“The Public Defenders” – We all know about the lives of top-league lawyers who rake in millions of dollars settling class action suits or representing celebrity clients. We all also realize, somewhere back in our minds that for every high-priced lawyer who’s working to spin celebrity “Q-ratings” and turn high-profile crimes into high-tax bracket success, there are ten public defenders (PD’s) sweating out in the innards of some state or federal building, working for peanuts to save the dregs of society from an indifferent and often unjust legal system .
“The Public Defenders” chronicles the toll that long hours and short pay take on the personal lives of four PD’s who walk a tightrope of action and suspense while balancing their self-sacrificing professional lives with their all-too-self-absorbed sex lives and driving ambitions. The viewer enters the world of “The Public Defenders” from the vantage point of the common citizen: first glimpsing the four PD’s in their professional roles. Each episode begins with four short but conflict-heavy “teasers”‘ representing the beginnings of four distinct, but sometimes interweaving cases.
The bulk of each week’s episode is devoted to the resolution of the four cases, by each of the PD’s respectively. In some episodes, a case will be left “hanging” to be resolved in a later episode or episodes. As in real life, the PD’s will often represent the same client or clients on repeated cases and it is likely that many defendants and clients of the PD’s will become running fixtures as minor characters throughout the series’ entirety.
Each of the PD’s: Emmanuel Gonzalez: a young Yale graduate who chose to work in the trenches, student Jonathan Smith: a closet alcoholic, Sara Kentowitz: a compassionate but highly sexual do-gooder, and Joann Bonier: an ambitious but flawed attorney, becomes embroiled with their clients, often in sexual or romantic entanglements and sometimes, events unfold so rapidly and chaotically that the PD’s themselves may cross the lines of legality. The plot-lines for specific episodes are based on showcasing the thin line between subjectivity and objectivity.
The scripts will show blatantly that attorneys are anything but neutral when it comes to pushing their cases and working for their clients. Instead they are either emotionally engaged or coldly indifferent form the start of their cases and their professional work shows the degree to which they are personally engaged, invested, and interested in their clients. Ongoing plot-lines which thread through all the episodes will help to flesh out the characters and add a linear narrative dimension to the episodic format.
Emmanuel is dealing with the process of a complicated divorce from his wife of 7 years, coupled with a child custody battle while his soon to be ex-wife is dealing with extreme alcoholism. He is also defending a repeat offender on trial for murdering his brother. Sara deals with an abusive husband while defending a 16 year-old being charged with rape. Jonathan is scheduled to go before the disciplinary committee for a hearing followed by an altercation in court, and is currently the sole care-giver for is aging parents.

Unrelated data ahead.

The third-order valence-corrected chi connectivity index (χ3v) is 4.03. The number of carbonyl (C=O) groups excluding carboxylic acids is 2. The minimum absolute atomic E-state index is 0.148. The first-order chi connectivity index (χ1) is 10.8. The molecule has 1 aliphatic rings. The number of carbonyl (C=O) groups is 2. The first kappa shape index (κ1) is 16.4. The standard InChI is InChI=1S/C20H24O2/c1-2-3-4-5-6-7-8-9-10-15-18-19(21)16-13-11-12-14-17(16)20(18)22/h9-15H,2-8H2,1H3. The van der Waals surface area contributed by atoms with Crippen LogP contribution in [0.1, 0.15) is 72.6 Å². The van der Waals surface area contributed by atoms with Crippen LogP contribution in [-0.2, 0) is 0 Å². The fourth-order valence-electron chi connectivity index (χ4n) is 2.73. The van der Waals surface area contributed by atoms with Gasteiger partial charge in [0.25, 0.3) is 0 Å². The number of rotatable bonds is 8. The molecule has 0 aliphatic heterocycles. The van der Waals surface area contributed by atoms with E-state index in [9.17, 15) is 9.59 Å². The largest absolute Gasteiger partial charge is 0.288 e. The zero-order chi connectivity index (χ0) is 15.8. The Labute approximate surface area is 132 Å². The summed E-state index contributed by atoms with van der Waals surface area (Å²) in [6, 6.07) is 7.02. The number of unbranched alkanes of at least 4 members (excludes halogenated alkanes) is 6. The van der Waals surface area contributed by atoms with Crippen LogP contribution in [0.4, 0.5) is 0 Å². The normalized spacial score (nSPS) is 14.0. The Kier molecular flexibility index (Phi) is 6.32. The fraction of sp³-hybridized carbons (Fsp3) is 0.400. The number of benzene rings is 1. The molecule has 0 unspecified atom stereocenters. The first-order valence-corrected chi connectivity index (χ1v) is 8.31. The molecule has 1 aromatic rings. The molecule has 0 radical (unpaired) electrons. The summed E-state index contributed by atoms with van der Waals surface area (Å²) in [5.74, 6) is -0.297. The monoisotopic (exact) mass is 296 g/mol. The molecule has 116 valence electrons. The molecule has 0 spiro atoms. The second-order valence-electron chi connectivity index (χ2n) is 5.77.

His father is showing symptoms of the early stages of Alzheimer’s. His mother suffers with depression. Joann, who is single, struggles to balance her work-load with the needs of her co-workers and her desire to have a personal life. Each of these over-arching plot lines will continue to spin threads and exert influence over the individual episodes which, as previously mentioned, may or may not resolve individual plot-lines.
To allow our targeted viewing audience to connect and identify with the characters, The Public Defender will be filmed in courtrooms, jail cells and in the homes of our characters, giving an in-depth real life feel for the struggles that the characters are dealing with. In stark contrast the “personal” scenes will be filmed in a romantic idealized style which emphasizes hope and humanity. The sub-text of these visual contrasts is that the shows characters draw their inspiration to keep fighting from their real life relationships and not from law-books or high-flying principles.
In fact , The PD’s are willing to subvert principles and even laws to win cases that have moved them or touched them personally because they have to do so to win. The deck is stacked against them: the are over-worked, under-trained, and representing those who are least able to defend themselves. The depth of the real life affects on the characters is intended to attract eductaed audiences of a predominantly mature demographic. The target audience would be compatible with that of “Law and Order” or “West Wing.
” However, many of the shows minor characters and sub-plots will be devoted to youthful issues and themes which impact younger people, so it hoped that 18-25 year-old college students may also find the show worthy of attention. Crime buffs, “CSI” fans, and fans of courtroom dramas should also be targeted with advertising and scheduling as much as possible as it is hoped that this demographic will also prove fruitful for “The Pubic Defenders.
” The hook for taking viewers out of the competition’s time-slot is “The Public Defenders” no-holds-barred romanticism coupled with its no-hold-barred realism: the PD’s love hard, they play to win… but they lose just as often and their clients pay the price. Airing this program will allow the network to not only capture the targeted audience but hold them for each and every episode. It will be the talk of the campus, the office and coffee shops everywhere. Those that miss these episodes will be looking to see when the reruns will be airing.
Courtney from Study Moose
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